No one designer has created a mystique as personal and exclusive as Azzedine Alaia. The once-anointed “King of Cling,” who made curves and skintight silhouettes the mainstay of ‘80s dressing, Alaia has always stood out as an original, and never has this been more evident than now. While many designers are mining the Greed Decade for clever and often flashy ideas, Alaia’s flowing knit jacquards, seamless boiled-wool suits, embroidered, butter-soft leather kilts, and velvety cashmere sweaters seem more modern than ever. His combination of exquisite fabrics and razor-sharp cutting techniques reveal the talent and commitment of an astute couturier. “No on can cut clothes as he can,” says Donatella Versace. “He has found the right balance between embellishment, softness, and fluidity.”
Eschewing the fashion industry’s norm of runway shows, the Tunsian-born, Paris-based designer hasn’t staged one since 1993, believing that clothing and style should transcend trends. Keeping his business small—something akin to a couture atelier—he designs what he wants when he wants, and his loyal clientele eagerly snaps it up. And they are hardly disappointed. He is constantly refining ideas and fine-tuning patterns until his military jackets, velvet-lined capes, or evening dresses with removable zip-off backs literally reach sublime proportions. “When fashion moves so fast, who has time to be creative?” asks the diminutive designer, whose credits run the gamut from dressing Greta Garbo and discovering Naomi Campbell to designing Stephanie Seymour’s wedding dress, which took more than 1,600 hours to make.
Aside from remarkable innovation, what’s most appealing about Alaia’s chi, sophisticated clothes is that they’re constructed to create shape rather than conceal it. He dismisses the notion of thinness as an ideal and reveres the feminine form. “He truly loves women and understands the body like an artist,” says Donna Karan. Apart from his knits, which are manufactured in Italy, most of the collection is cut and sewn by hand in his nineteenth-century home in the Marais district of Paris. He prefers to work by himself, often until 5:00 A.M., while watching old movies with his five dogs. He rarely travels and never leaves home except to attend dinner parties. “Watching Azzedine work is an inspiration,” says John Galliano. “I’ve been over at his house watching television while he’s casually draping cloth around a mannequin, and you immediately realize you’re in the presence of a master.”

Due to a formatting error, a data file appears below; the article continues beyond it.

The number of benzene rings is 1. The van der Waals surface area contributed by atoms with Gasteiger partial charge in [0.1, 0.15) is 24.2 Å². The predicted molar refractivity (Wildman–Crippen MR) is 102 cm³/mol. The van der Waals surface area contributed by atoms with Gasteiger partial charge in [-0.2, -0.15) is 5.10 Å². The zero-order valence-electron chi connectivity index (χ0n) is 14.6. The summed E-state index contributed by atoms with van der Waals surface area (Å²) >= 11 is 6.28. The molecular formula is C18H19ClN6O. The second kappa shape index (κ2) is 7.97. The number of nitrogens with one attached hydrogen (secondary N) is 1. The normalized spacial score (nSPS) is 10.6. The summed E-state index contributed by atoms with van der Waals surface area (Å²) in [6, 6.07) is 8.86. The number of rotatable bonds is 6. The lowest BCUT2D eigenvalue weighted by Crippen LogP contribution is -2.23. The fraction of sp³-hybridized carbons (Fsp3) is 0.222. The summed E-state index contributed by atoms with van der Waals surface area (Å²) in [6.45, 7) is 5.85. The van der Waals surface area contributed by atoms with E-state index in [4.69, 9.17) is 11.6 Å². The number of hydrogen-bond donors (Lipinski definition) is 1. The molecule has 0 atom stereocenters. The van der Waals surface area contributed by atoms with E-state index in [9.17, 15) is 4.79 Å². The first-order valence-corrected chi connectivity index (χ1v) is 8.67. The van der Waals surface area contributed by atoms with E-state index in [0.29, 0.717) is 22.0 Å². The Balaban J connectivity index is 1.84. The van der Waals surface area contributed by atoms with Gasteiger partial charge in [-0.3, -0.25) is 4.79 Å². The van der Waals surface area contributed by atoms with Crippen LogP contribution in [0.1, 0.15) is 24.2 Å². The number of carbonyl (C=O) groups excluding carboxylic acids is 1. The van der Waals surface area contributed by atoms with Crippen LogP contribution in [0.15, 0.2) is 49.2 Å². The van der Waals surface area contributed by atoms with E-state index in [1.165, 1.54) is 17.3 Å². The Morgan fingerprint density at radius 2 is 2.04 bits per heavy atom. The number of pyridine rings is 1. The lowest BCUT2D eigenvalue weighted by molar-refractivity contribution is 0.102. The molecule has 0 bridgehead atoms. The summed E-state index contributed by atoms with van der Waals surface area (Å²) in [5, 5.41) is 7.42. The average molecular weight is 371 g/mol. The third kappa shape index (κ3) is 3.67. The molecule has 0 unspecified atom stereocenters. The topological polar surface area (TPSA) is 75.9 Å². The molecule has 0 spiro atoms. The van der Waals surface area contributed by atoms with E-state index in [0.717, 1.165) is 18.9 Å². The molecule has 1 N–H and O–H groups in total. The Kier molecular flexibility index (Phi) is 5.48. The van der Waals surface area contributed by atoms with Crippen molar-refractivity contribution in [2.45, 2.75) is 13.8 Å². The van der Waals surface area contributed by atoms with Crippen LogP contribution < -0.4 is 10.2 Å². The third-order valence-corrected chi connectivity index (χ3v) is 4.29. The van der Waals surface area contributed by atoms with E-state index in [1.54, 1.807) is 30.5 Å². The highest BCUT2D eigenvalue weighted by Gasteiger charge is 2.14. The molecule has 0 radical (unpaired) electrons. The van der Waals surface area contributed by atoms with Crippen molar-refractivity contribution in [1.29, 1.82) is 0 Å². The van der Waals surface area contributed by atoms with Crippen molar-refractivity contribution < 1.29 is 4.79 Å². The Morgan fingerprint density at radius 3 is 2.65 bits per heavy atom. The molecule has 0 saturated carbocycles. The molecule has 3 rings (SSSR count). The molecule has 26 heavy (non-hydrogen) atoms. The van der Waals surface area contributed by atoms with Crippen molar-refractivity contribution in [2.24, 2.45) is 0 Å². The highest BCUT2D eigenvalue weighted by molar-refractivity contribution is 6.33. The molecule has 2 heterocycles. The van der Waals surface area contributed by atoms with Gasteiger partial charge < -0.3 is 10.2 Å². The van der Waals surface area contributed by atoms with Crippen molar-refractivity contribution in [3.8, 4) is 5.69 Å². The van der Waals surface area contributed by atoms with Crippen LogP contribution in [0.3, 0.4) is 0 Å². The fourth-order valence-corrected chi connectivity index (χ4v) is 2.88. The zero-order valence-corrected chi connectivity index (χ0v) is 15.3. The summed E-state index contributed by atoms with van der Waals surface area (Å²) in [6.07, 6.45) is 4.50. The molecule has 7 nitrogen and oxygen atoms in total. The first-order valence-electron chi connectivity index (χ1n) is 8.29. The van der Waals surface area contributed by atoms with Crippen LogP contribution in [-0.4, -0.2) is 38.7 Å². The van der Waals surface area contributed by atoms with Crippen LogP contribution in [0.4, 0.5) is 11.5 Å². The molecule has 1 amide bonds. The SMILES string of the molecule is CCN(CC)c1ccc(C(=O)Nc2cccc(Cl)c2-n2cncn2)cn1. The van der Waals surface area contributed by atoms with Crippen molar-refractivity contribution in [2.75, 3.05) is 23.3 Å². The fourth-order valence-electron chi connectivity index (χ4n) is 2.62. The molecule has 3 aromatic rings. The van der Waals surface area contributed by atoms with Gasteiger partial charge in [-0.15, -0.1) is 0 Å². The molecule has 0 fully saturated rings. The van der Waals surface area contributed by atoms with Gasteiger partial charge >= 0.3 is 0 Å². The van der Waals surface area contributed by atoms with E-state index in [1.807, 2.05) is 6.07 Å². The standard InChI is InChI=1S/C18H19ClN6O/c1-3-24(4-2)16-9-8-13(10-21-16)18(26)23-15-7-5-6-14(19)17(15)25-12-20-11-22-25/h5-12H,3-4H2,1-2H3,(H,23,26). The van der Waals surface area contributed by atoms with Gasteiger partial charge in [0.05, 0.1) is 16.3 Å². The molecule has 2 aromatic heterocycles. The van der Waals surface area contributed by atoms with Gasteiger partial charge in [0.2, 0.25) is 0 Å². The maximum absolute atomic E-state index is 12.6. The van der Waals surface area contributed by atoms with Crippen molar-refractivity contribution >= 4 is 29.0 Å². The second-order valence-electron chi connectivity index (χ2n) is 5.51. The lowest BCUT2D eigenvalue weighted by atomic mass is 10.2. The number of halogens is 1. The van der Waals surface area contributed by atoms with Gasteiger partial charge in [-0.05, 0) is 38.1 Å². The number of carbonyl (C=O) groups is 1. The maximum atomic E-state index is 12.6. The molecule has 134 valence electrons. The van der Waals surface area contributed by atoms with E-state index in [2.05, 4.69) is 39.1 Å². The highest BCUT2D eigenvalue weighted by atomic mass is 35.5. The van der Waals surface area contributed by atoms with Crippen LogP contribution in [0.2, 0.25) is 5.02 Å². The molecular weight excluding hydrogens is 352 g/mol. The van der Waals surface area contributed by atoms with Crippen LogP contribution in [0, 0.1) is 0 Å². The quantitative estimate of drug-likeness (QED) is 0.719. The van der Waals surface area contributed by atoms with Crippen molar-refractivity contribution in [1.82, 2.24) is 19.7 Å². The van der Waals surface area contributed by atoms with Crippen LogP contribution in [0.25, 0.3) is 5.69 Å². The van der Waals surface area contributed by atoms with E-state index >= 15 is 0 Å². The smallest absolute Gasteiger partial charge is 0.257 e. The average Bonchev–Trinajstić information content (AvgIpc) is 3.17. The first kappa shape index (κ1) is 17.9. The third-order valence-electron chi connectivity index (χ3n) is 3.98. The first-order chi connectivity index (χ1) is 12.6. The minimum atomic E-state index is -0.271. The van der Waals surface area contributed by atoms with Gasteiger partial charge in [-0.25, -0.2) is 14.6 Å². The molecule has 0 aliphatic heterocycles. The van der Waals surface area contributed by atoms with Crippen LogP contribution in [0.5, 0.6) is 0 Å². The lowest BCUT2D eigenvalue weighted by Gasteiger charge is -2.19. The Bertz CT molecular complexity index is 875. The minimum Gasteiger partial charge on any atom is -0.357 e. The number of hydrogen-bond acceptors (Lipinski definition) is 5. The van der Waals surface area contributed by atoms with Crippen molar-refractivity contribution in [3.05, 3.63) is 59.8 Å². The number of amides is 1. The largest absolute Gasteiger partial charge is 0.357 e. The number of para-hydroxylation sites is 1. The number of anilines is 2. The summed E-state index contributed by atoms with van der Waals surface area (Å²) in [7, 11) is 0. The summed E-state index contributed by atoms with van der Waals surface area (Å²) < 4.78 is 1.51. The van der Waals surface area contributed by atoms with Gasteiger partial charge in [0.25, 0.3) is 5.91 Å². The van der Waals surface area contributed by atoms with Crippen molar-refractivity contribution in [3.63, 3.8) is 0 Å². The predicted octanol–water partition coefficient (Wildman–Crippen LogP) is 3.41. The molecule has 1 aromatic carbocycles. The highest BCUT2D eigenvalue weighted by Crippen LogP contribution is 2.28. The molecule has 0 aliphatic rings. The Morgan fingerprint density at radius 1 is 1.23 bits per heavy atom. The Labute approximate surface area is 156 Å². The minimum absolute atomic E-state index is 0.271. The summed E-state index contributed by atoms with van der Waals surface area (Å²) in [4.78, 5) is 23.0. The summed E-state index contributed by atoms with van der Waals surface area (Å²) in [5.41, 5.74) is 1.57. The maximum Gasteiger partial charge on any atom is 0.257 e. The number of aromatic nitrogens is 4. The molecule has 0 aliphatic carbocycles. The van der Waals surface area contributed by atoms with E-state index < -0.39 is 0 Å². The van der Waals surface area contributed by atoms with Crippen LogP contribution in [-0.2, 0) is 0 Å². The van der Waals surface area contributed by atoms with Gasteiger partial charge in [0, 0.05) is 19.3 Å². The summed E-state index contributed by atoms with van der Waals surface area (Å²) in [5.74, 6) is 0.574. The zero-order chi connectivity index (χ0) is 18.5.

Accolades from within the industry are numerous and heartfelt, an achievement itself, considering the often proprietary nature of designers. “He transformed traditional couture into modern couture,” says Yohji Yamamoto, who owns more than one of Alaia’s leather jackets. “He’s been a great source of inspiration to use,” admit Domenico Dolce and Stefano Gabbana. “He is one of my heroes for having turned his back on the conventional way or marketing,” says Narciso Rodriguez. For all that is said of Alaia, one thing is certain: He would never stand for convention. —Anne Slowey.
The Master Touch, Elle, September 2000. Photographer: Gilles Bensimon / Model: Karolina Kurkova / Stylist: Carlyne Cerf de Dudzeele.